Charles Xavier has been dead for some time now and while that’s not new ground for a comic book character, it is notable just how long he’s been departed. It was way back in the quaint year of 2012 when Charles was killed by a Phoenix-possessed Scott Summers. Since then, his spirit has been wandering around various spirit realms. Now, however, Charles is back in the world of the living, having possessed the body of Fantomex. While the rebirth of Charles Xavier sounds like a good thing, it’s also important to remember that rarely does someone coming back from the dead a work out for the best. Continue reading

Phoenix Resurrection: The Return of Jean Grey 2

by Drew Baumgartner

Phoenix Resurrection 2

This article contains SPOILERS. If you haven’t read the issue yet, proceed at your own risk!

Does anyone remember the “flash sideways” device from LOST‘s final season? The show mined a lot of fun out of the mystery of just what the heck that other world was — a parallel universe? a new timeline? purgatory? — but I never really found the guessing all that fun, as the magical/metaphysical nature of that particular mystery meant that any and all of those things could be equally right. I tend to feel that way about most mysteries that delight in building up red herrings to look as likely as the ultimate answer (perfectly demonstrated in Clue‘s multiple endings; the culprit can only be found by the movie telling us whodunnit, not through any deductive work on our own), but it’s particularly pronounced in stories with a fantasy or sci-fi element that might defy our own experience of the world. That is, if we’re operating in a world with a magical island, is it possible to rule out even the most absurd theory? These are the thoughts running through my head as I read Phoenix Resurrection 2. Continue reading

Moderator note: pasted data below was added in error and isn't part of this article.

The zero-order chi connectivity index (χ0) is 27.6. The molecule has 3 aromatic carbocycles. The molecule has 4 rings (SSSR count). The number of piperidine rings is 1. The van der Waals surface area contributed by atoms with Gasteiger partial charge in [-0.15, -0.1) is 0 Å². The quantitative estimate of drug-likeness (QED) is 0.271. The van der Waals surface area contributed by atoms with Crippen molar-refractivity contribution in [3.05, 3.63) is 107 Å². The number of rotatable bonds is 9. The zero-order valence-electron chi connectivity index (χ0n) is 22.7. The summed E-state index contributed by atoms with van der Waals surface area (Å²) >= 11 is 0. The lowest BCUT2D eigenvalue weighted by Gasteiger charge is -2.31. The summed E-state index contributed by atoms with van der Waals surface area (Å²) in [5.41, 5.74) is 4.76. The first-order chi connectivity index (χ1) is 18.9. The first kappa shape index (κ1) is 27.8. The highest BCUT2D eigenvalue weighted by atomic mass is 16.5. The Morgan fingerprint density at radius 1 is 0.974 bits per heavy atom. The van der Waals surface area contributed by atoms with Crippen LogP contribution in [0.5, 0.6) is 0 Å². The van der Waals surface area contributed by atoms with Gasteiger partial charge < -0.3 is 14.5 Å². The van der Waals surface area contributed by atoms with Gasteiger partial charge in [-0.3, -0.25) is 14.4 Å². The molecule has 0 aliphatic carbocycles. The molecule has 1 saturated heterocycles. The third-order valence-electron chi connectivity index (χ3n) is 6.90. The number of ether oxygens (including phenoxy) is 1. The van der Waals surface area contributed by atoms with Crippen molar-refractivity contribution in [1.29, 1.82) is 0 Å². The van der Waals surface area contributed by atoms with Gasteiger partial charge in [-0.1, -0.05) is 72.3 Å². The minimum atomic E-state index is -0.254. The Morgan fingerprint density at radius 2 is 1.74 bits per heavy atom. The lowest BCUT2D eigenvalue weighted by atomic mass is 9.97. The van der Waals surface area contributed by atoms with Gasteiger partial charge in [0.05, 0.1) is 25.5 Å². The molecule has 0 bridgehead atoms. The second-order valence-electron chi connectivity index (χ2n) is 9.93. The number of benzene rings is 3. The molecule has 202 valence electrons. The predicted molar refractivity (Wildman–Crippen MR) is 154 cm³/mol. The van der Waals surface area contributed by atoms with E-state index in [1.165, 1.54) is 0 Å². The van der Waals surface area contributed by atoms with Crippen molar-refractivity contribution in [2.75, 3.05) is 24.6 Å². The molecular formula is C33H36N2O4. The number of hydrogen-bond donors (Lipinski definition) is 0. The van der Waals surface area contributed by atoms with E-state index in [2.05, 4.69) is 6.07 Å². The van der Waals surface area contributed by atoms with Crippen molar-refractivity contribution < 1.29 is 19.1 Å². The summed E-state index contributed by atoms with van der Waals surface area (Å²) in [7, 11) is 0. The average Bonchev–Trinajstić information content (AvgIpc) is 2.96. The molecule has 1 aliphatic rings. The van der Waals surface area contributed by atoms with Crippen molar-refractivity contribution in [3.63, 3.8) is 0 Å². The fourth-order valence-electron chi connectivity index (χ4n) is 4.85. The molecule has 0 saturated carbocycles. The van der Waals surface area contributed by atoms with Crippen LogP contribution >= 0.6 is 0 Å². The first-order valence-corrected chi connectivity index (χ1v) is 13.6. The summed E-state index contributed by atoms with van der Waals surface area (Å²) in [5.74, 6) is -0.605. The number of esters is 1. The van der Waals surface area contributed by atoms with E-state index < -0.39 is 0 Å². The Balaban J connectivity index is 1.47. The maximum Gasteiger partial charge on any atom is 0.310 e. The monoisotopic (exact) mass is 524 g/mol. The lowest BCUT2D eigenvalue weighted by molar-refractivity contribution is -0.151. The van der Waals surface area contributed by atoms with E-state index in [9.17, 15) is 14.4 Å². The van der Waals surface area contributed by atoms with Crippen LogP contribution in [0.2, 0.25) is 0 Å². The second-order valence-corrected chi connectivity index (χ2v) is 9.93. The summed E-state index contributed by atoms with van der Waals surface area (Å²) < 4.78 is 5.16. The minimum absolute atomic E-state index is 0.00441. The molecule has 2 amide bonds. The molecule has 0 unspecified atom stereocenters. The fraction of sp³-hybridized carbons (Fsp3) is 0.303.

Color and Foreshadowing in Astonishing X-Men 6

by Patrick Ehlers

This article contains SPOILERS. If you haven’t read the issue yet, proceed at your own risk!

Patrick: Over the weekend, a friend who had fallen out of comics asked me how the Iron Man comics were these days. He was last reading like four years ago, when Kieron Gillen was writing about the secret origin of Tony Stark. Between the Tony Stark A.I., Riri Williams, and a reformed Doctor Doom, I realized it was almost impossible to walk him through all of it in any meaningful way. I mean, just explaining how / why Doom could be a good guy requires briefing him on all of Jonathan Hickman’s Avengers and Secret Wars run. And in summary, it all sounds nuts — like the ramblings of a lunatic — but the moment-to-moment fireworks display that brought us to that point was exciting, compelling, and fun. That’s exactly what we get in Astonishing X-Men, a technicolor extravaganza content to sell the spectacle of the moment over the logic of the scene. But, man: what a spectacle it is! Continue reading